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post #4 of (permalink) Old 12-16-2008, 01:17 PM
B&C 100 Class
tnrebelguitarist's Avatar
Join Date: Nov 2007
Location: Tennessee
Posts: 90
I would like to respectfully disagree. If you know the deer herd in YOUR area and spend enough time with them you can tell in other ways besides the teeth... This is from an informative poster straight from QDMA

1 1/2 Bucks
  • Looks like a doe with antlers
  • Thin neck, slim body
  • Distinct line of seperation between neck and shoulder
  • Legs appear too long in proportion to the rest of the body
  • No muscle definition (sleek looking)
  • Wide potential for number of antler points, but antlers are thin
  • Little or no tarsal staining
2 1/2 Bucks
  • Relatively thin wasit and shoulders
  • Hindquarters are proportional to chest/shoulder area
  • Minimal neck swelling during the rut
  • Lightly stained tarsal glands
  • Neck width is roughly equal to face width
  • Back and belly are flat
3 1/2 Bucks
  • Thickly muscled neck during the rut, but there is still a separation between the neck and shoulders
  • Chest/shoulder area now begins to look heavier than hindquarters
  • Overall look of an athlete in prime condition (good muscle tone but still lanky and lean)
  • Neck is now wider than the face, especially during the rut
4 1/2 Bucks
  • Fully muscled neck blends into the shoulders seamlessly
  • No longer lanky or lean-leg length is proportional to body size
  • Waistline has dropped and is now level with the chestline
  • Tarsal glands are large and very dark during the rut
5 1/2 Bucks
  • Shoulders and neck appear to be one large mass
  • Belly is rounder and may sag, except when post-rut weight loss is a factor, as in these photos
  • Legs begin to appear too short for the massive body
  • Neck is thick and heavy, but the skin still appears tight
  • Head appears very deep and heavy from a profile view
  • Forehead is darkened by gland secretions, and some graying may be visible around the muzzle
6 1/2 Bucks
  • Contrast between darker forehead and graying muzzle increasing
  • Prominent pot-belly
  • Heavy body appears too big for the legs
  • Skin around the face and neck is rippled and appears loose. A flap of loose skin is visible at the throat/jawline
  • In the rut, tarsal stain extends down the inside of the legs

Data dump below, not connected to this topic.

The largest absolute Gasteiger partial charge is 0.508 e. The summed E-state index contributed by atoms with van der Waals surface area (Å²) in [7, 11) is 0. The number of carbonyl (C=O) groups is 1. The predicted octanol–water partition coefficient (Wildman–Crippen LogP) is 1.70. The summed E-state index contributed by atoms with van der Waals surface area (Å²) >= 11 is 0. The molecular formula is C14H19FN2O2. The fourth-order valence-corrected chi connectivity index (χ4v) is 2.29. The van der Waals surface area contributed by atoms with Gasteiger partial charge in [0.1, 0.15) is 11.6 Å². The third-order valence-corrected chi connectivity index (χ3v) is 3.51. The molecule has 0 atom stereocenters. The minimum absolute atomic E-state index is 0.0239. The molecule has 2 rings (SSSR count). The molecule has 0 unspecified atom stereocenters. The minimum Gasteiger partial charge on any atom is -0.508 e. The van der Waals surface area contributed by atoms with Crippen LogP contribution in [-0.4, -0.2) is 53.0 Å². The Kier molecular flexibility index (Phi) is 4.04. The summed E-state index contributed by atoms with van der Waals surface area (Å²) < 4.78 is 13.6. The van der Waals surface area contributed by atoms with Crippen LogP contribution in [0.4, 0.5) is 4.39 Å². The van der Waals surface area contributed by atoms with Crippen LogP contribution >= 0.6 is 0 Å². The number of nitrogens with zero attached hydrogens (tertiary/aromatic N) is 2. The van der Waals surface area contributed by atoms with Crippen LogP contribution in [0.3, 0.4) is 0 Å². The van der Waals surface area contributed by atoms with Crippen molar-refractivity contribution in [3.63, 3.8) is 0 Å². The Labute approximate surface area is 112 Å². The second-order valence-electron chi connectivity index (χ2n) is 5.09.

• Neck and chest appear to be one continuous muscle
Other Considerations
  • Attitude--When one buck encounters another, whether the second buck is subordinate or a close match in dominance, either or both may "posture" by flattening their ears and raising the hair on their neck, shoulders, and sides. Pay attention to all physical clues, and don't let the bristling neck fool you into overaging a posturing buck based on neck and body size. A young deer can look much older when posturing up
  • Antler Characteristics---Antler Spread--The tip to tip distance between a buck's ears in a semi-alert position is about 13-14 inches for Southern deer and 15-16 inches for a Northern deer. Yearling bucks RARELY have outside spreads greater than 14 inches, so protecting bucks with less than an ear-tip spread prevents the harvest of most yearling bucks.
  • Beam-length---Main beam length is one of the best indicators of general age in bucks, but it can be hard to judge. A clear profile view and a frontal view of the buck's head and antlers are needed to make an accurate estimate. When studying a buck's profile, if the tip of the beam extends beyond the front of the eye, main beam length probably exceeds 15-16 inches. If the tip of the main beam extends to the tip of the nose, length probably exceeds 20 inches. This is based on an ear tip spread, so wider racks will have longer main beams. On average, the main beam length of a 2 1/2 yr old buck is 16inches and for 3 1/2 yr old bucks its 18 1/2 inches. Main beams of 20+ inches typically indicate bucks of 4 1/2 yrs or greater. These numbers are averages, and YOU SHOULD USE DATA FROM HARVESTED BUCKS TO ESTABLISH LOCALIZED STANDARDS FOR YOUR AREA!
There are pictures that accompany each of the descriptions and you can easily tell an age difference in each age class of deer. Like i said in another post, my dad has been in the state's game agency for 30 years so I have been around deer my whole life. Maybe that's why I can age deer by looking at them. A buddy of mine named Jeremy worked a check station with me on an Oak Ridge Non-Quota Hunt a year ago. He said it is impossible to tell a deers age by looking at the deers features..yet I never got a deers age wrong. I looked at the deers body, face, antlers, etc....I would guess, then he would remove the jaw-bone....100% accurate every time. I did get one wrong a week later when he brought me a picture of two was from Ohio and the other was from TN. The TN one I got right, but the Ohio one I was a yr off. Then again, I haven't been watching Ohio deer for 21 yrs.

I am not trying to toot my own horn, I am just trying to make people see you CAN age a deer without harvesting them. I think people fall into that trap of feeling helpless and they end up harvesting a deer before taking the time to size it up...this leads to small buck populations, and the loss of a strong, good size buck population.

You can closely judge the age of people, dogs, cats, plants, their outward appearance....why would deer be any different? There are exceptions to every rule, but 99% of the time you can tell!

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